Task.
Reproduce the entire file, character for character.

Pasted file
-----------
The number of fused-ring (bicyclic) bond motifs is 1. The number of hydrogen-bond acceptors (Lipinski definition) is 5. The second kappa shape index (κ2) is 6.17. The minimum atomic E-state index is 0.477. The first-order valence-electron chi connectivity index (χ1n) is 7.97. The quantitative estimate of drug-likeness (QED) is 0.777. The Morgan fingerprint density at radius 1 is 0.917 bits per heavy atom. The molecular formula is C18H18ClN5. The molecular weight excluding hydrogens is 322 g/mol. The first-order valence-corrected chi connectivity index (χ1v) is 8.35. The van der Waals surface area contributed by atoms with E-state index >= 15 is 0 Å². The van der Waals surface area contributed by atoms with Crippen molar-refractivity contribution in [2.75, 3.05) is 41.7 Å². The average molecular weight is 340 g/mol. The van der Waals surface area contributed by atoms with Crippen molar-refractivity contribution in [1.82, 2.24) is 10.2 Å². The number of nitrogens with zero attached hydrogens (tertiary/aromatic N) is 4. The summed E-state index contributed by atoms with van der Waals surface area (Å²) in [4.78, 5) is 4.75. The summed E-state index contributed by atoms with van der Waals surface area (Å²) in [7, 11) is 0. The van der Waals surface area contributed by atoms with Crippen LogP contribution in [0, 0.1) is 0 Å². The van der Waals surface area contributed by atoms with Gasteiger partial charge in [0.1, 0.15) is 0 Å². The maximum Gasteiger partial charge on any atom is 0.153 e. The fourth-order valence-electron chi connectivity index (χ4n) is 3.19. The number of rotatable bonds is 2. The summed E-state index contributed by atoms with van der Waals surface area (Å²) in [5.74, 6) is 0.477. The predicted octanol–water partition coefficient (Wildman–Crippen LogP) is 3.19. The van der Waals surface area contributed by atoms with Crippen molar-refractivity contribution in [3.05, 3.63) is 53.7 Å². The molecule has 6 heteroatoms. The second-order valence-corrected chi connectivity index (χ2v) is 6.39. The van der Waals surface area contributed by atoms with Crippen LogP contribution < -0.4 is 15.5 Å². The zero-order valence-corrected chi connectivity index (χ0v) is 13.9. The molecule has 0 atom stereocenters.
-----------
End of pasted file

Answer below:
The number of fused-ring (bicyclic) bond motifs is 1. The number of hydrogen-bond acceptors (Lipinski definition) is 5. The second kappa shape index (κ2) is 6.17. The minimum atomic E-state index is 0.477. The first-order valence-electron chi connectivity index (χ1n) is 7.97. The quantitative estimate of drug-likeness (QED) is 0.777. The Morgan fingerprint density at radius 1 is 0.917 bits per heavy atom. The molecular formula is C18H18ClN5. The molecular weight excluding hydrogens is 322 g/mol. The first-order valence-corrected chi connectivity index (χ1v) is 8.35. The van der Waals surface area contributed by atoms with E-state index >= 15 is 0 Å². The van der Waals surface area contributed by atoms with Crippen molar-refractivity contribution in [2.75, 3.05) is 41.7 Å². The average molecular weight is 340 g/mol. The van der Waals surface area contributed by atoms with Crippen molar-refractivity contribution in [1.82, 2.24) is 10.2 Å². The number of nitrogens with zero attached hydrogens (tertiary/aromatic N) is 4. The summed E-state index contributed by atoms with van der Waals surface area (Å²) in [4.78, 5) is 4.75. The summed E-state index contributed by atoms with van der Waals surface area (Å²) in [7, 11) is 0. The van der Waals surface area contributed by atoms with Crippen LogP contribution in [0, 0.1) is 0 Å². The van der Waals surface area contributed by atoms with Gasteiger partial charge in [0.1, 0.15) is 0 Å². The maximum Gasteiger partial charge on any atom is 0.153 e. The fourth-order valence-electron chi connectivity index (χ4n) is 3.19. The number of rotatable bonds is 2. The summed E-state index contributed by atoms with van der Waals surface area (Å²) in [5.74, 6) is 0.477. The predicted octanol–water partition coefficient (Wildman–Crippen LogP) is 3.19. The van der Waals surface area contributed by atoms with Crippen molar-refractivity contribution in [3.05, 3.63) is 53.7 Å². The molecule has 6 heteroatoms. The second-order valence-corrected chi connectivity index (χ2v) is 6.39. The van der Waals surface area contributed by atoms with Crippen LogP contribution < -0.4 is 15.5 Å². The zero-order valence-corrected chi connectivity index (χ0v) is 13.9. The molecule has 0 atom stereocenters.